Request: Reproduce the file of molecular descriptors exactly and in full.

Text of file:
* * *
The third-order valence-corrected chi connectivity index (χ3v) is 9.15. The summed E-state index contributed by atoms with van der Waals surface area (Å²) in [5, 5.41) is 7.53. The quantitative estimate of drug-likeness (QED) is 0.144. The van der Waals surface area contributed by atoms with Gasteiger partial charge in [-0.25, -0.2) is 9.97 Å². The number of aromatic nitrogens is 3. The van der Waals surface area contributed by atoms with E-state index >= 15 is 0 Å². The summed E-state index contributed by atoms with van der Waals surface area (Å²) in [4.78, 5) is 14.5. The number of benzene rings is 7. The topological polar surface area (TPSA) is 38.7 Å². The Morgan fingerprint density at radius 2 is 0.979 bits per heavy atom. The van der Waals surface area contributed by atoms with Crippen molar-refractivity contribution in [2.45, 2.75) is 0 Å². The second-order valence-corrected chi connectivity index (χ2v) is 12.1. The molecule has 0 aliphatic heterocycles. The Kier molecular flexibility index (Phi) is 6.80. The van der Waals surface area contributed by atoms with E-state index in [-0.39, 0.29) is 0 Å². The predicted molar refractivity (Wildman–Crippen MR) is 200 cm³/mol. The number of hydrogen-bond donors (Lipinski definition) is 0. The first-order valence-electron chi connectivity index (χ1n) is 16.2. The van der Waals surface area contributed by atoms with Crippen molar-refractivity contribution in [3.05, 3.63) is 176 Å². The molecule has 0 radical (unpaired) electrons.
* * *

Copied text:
The third-order valence-corrected chi connectivity index (χ3v) is 9.15. The summed E-state index contributed by atoms with van der Waals surface area (Å²) in [5, 5.41) is 7.53. The quantitative estimate of drug-likeness (QED) is 0.144. The van der Waals surface area contributed by atoms with Gasteiger partial charge in [-0.25, -0.2) is 9.97 Å². The number of aromatic nitrogens is 3. The van der Waals surface area contributed by atoms with E-state index >= 15 is 0 Å². The summed E-state index contributed by atoms with van der Waals surface area (Å²) in [4.78, 5) is 14.5. The number of benzene rings is 7. The topological polar surface area (TPSA) is 38.7 Å². The Morgan fingerprint density at radius 2 is 0.979 bits per heavy atom. The van der Waals surface area contributed by atoms with Crippen molar-refractivity contribution in [2.45, 2.75) is 0 Å². The second-order valence-corrected chi connectivity index (χ2v) is 12.1. The molecule has 0 aliphatic heterocycles. The Kier molecular flexibility index (Phi) is 6.80. The van der Waals surface area contributed by atoms with E-state index in [-0.39, 0.29) is 0 Å². The predicted molar refractivity (Wildman–Crippen MR) is 200 cm³/mol. The number of hydrogen-bond donors (Lipinski definition) is 0. The first-order valence-electron chi connectivity index (χ1n) is 16.2. The van der Waals surface area contributed by atoms with Crippen molar-refractivity contribution in [3.05, 3.63) is 176 Å². The molecule has 0 radical (unpaired) electrons.